correct me if i got something wrong. i am new to this :D

Hi Spark, thanks for that.

The model in my head has the galactic currents going in and out the poles of the Sun, and the currents to and from the planets coming more from the equatorial regions of the Sun.

Whether the energy is particulate or wavular (I think energy is carried by particles), it pours into and out of the Sun in currents from the galactic arm, with some of the energy being distributed through circuits within the Solar system, before it makes it's way back out again.

But like you, I'm new to this too.
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Spark raises a fundamental point

Unread postby QAfReb5wr3zafawu » Sat May 21, 2016 11:08 pm

This question requires some clear answers, with regards to the actual behavior of the Z pinch at the Sun, the nature of the current(s) entering and leaving the Sun, and the nature of the continuing Birkland current as it leaves the opposite pole of the Sun. Putting the interactions with the planets aside for a moment; let's consider the fundamental nature of the Galactic Birkland current.
This current is compressed into a Z pinch at the location of the Sun. Did this event give rise to the Sun or was there a body already at this site? If so, did the Sun induce the Z pinch? If not, did the Birkland current carry the material used to form the body of the Sun (and eventually the first generation of planets)? If so, what mechanisms caused the material to dwell at the Z pinch and not pass through and continue along with the Birkland current?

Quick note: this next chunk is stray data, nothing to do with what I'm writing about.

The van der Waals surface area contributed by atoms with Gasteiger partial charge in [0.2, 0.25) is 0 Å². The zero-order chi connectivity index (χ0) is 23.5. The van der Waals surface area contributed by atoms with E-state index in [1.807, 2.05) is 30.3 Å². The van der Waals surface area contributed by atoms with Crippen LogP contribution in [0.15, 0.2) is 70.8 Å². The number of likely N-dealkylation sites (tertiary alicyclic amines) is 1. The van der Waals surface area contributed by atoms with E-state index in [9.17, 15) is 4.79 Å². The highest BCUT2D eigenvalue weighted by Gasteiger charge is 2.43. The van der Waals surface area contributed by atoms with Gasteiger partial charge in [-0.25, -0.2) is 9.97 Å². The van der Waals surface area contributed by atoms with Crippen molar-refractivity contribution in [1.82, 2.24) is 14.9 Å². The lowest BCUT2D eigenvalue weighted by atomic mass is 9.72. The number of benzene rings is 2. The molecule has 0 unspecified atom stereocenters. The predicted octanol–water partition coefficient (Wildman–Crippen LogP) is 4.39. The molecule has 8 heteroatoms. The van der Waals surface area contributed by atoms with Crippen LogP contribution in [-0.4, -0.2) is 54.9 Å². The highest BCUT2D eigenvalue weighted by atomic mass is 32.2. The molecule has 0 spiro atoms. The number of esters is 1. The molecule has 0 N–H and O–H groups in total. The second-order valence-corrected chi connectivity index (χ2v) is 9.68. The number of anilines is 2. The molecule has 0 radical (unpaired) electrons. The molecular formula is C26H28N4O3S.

Presuming that the Sun is in place, does the Z pinch persist at the site of the Sun or does the Birkland current adopt a different configuration after the Sun is formed? If the Z pinch prevails, what keeps it in place and what happens to the material, both ionic atoms and electrons that are arriving AND leaving from either pole of the star?
If the Z pinch contributed to the mass of the Sun, it may still be doing so. Is there any observational data regarding the total energy/mass transactions of the Sun that indicate an accumulation or re-allocation of energy/mass out of the Birkland current and into the solar body and/or the solar system?
Observations show that Birkland currents form strings of stars (and galaxies) along which the thickness of the string appears to remain constant. Does this indicate that no (or very little) energy/mass is lost from the Birkland current as it condenses into a Z pinch and forms another star? Or is there evidence that indicates a measurable decrease in energy/mass along a string as more and more stars are produced?
As is stated in the current understanding of the EU, each spiral arm contains one or more Birkland currents that follow, or form the arm, by building stars along its path towards the center of the galaxy. Are there any models that describe the electrical nature of how these currents arise and also how they interact with the galactic Birkland current that flows perpendicularly to the spiral arm? Also does this current form a Z pinch only at the center of the galaxy or is it an enormous current that forms a Z pinch the size of the galaxy - arms and all?
I believe we need to examine the nature of the initiating Birkland current both at the formation of a star and of a galaxy, in relation to its overall journey, origin and destination in space. This I see as an important element in the EU story quite apart from what occurs within the confines of a single solar system.
The solar system model needs to examine the role of the 'great' current in generating the activity seen at the Sun and its transactions with the rest of the solar system.